Formation and corporate restructuring of a company

We provide comprehensive legal support to companies in matters of both company formation and structural transformations. Drawing on our extensive experience and expertise, our role involves turning clients’ business plans into reality, leading them through the intricate legal procedures necessary for formatting and modifying a company’s structure.


The key to format a new company is to draw up the articles of association or memorandum of association correctly and to comply with the required legal formalities. We offer counsel to our clients regarding the most fitting legal structure for their company, encompassing straightforward business formations and notably, intricate configurations involving multiple founders, branch formations, and business unit formations. Selecting the suitable legal framework for a new company arises from a thorough examination of business objectives, anticipation of founders’ roles, meticulous evaluation of tax consequences for each company structure and a careful assessment of the projected business environment.

Our services include the drafting of articles of incorporation, including the memorandum and articles of association and shareholders’ agreements. We provide a comprehensive service to our clients in the formation of a new company, including the registration of the company with the competent authorities and ensuring that the incorporation process is carried out efficiently and in accordance with the law.

Stages of company formation:

  • Business plan preparation: evaluating business objectives and financial requirements for successful format.
  • Legal form selection: determining the most suitable company structure based on activity purpose, type, and taxation.
  • Company registration: preparing and submitting necessary documentation for company registration.
  • Company formation: reviewing the articles of association, determining the initial capital and rights of shareholders.

Significant focus is placed on shareholders’ agreements during the incorporation phase or even throughout a company’s lifespan. The aim is to synchronize the interests of all shareholders, fostering enhanced company functionality. Such agreements commonly address diverse aspects of company management, profit distribution, liability, voting privileges and shareholder engagement. Notably, these agreements remain confidential, unlike publicly accessible documents like memorandum of association. Shareholders’ agreements function as internal agreements rooted in trust and collaboration, playing a crucial role in fostering a strong and prosperous business environment within the company.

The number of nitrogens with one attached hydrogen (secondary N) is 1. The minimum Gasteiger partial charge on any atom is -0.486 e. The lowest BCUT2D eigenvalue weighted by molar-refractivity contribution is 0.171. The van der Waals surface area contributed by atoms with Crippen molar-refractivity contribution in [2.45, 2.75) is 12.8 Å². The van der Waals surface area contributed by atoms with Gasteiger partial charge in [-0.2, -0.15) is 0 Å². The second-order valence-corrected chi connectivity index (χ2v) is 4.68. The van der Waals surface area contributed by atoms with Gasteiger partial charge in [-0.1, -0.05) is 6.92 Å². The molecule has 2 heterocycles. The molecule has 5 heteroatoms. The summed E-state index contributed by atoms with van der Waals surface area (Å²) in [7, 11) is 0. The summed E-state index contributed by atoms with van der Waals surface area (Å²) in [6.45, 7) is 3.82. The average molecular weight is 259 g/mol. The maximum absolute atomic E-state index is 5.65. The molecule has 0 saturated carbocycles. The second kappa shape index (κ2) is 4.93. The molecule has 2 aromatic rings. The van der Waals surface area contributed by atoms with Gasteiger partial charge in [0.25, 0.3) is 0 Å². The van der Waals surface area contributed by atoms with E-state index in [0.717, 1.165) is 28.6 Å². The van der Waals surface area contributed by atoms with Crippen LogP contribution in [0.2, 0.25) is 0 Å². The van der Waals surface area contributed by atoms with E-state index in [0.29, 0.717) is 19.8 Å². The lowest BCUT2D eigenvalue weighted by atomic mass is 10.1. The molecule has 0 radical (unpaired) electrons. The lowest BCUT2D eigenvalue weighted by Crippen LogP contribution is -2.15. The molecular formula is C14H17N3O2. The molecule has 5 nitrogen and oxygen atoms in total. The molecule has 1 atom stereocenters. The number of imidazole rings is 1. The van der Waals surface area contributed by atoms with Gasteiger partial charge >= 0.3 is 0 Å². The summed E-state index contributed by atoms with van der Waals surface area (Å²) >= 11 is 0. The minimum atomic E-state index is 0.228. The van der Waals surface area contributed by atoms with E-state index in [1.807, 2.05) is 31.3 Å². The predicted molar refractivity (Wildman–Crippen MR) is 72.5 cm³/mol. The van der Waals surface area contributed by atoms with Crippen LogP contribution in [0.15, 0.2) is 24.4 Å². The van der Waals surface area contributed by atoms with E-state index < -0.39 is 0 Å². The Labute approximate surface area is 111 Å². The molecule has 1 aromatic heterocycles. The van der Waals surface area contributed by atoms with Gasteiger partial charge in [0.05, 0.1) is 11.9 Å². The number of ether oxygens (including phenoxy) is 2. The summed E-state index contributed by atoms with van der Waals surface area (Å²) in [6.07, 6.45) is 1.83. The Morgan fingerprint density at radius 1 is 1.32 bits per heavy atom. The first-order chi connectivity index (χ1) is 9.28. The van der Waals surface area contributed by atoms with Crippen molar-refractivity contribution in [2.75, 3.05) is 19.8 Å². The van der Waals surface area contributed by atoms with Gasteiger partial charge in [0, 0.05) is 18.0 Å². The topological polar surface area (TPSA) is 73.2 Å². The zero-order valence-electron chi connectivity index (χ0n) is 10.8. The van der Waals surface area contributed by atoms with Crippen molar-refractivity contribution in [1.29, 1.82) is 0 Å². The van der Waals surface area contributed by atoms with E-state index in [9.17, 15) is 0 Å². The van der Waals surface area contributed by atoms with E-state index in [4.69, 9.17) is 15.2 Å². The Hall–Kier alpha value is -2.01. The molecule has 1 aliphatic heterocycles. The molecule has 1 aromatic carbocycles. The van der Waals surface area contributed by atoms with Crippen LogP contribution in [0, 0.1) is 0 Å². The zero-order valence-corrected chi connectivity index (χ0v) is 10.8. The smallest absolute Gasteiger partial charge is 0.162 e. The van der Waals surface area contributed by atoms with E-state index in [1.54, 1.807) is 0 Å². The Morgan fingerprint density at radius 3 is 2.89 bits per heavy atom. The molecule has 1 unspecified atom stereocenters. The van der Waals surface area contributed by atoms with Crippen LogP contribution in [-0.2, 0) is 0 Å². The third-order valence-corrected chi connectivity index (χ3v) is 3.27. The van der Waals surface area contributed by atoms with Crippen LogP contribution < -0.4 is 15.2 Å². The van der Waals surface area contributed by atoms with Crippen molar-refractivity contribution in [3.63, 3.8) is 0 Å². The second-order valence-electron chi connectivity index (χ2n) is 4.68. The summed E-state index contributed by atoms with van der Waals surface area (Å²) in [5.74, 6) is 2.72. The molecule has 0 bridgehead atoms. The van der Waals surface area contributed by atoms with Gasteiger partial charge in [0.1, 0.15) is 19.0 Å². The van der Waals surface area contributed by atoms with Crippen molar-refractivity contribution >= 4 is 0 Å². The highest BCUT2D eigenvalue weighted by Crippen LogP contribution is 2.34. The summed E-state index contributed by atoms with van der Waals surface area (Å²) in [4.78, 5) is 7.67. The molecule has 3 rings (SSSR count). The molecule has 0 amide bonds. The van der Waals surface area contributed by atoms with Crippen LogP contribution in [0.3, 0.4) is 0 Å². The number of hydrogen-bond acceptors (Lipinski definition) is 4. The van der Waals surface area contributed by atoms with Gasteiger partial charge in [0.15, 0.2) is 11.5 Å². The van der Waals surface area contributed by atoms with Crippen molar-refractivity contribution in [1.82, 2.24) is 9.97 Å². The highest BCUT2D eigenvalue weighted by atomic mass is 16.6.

Structural Transformations:

Status transformations allow for adjustments to the structure and organisation of a company, such as mergers, divisions, or transformations into another legal form. We guide our clients through complex legal procedures, ensuring legal certainty and compliance with the law.

Types of Structural Transformations:

  • Mergers: the integration of two or more companies into one with the aim of achieving the best synergy effects and maximising business results. A merger can be carried out by transferring all the assets of one or more companies to another company (merger) or by creating a new company to which all the assets of the merging companies are transferred (amalgamation).
  • Divisions: splitting a company into two or more separate entities allows for the segregation of business activities. Possible forms include: division by transferring all assets without liquidation to new or existing capital companies; splitting by transferring all or some assets without dissolving the original company; and segmentation, transferring certain assets without dissolving the main entity.
  • Company restructuring: changing the legal form of the company (e.g., from sole proprietorship to LLC or from LLC to corporation), aligning with evolving business needs.

A common transformation is the conversion of a sole proprietorship (s.p.) to a limited liability company (LLC). This involves transitioning from personal liability for business obligations to a legal entity where liability is restricted to invested capital. The purpose of converting a sole proprietorship into a limited liability company can be multifaceted and depends on the specific objectives and circumstances of the business owner. Some of the key reasons for conversion are:

  • Limitation of personal liability: by transitioning to an LLC, liability is restricted to the amount of capital invested, safeguarding the owner’s personal assets.
  • Business opportunity and growth: transforming to an LLC can facilitate easier access to loans and financing, making it easier for the entrepreneur to grow and develop his business.
  • Business expansion: if a sole proprietor wishes to include new partners or shareholders, a conversion into a limited company is the appropriate legal form to incorporate more owners and share the ownership.
  • Family business: for family-run sole proprietorships, an LLC is a preferable legal form, allowing ownership and responsibility to be shared between the family members.
  • Access to public tenders and large business: in some cases, having an LLC legal structure is a requirement for public tenders or for business collaborations with larger corporations.

Experience has taught us that the implementation of a status transformation is often a multi-faceted and complex legal manoeuvre. Achieving a seamless and prosperous transformation often demands the engagement of professionals from diverse relevant domains. This frequently requires the involvement of auditors and chartered surveyors.

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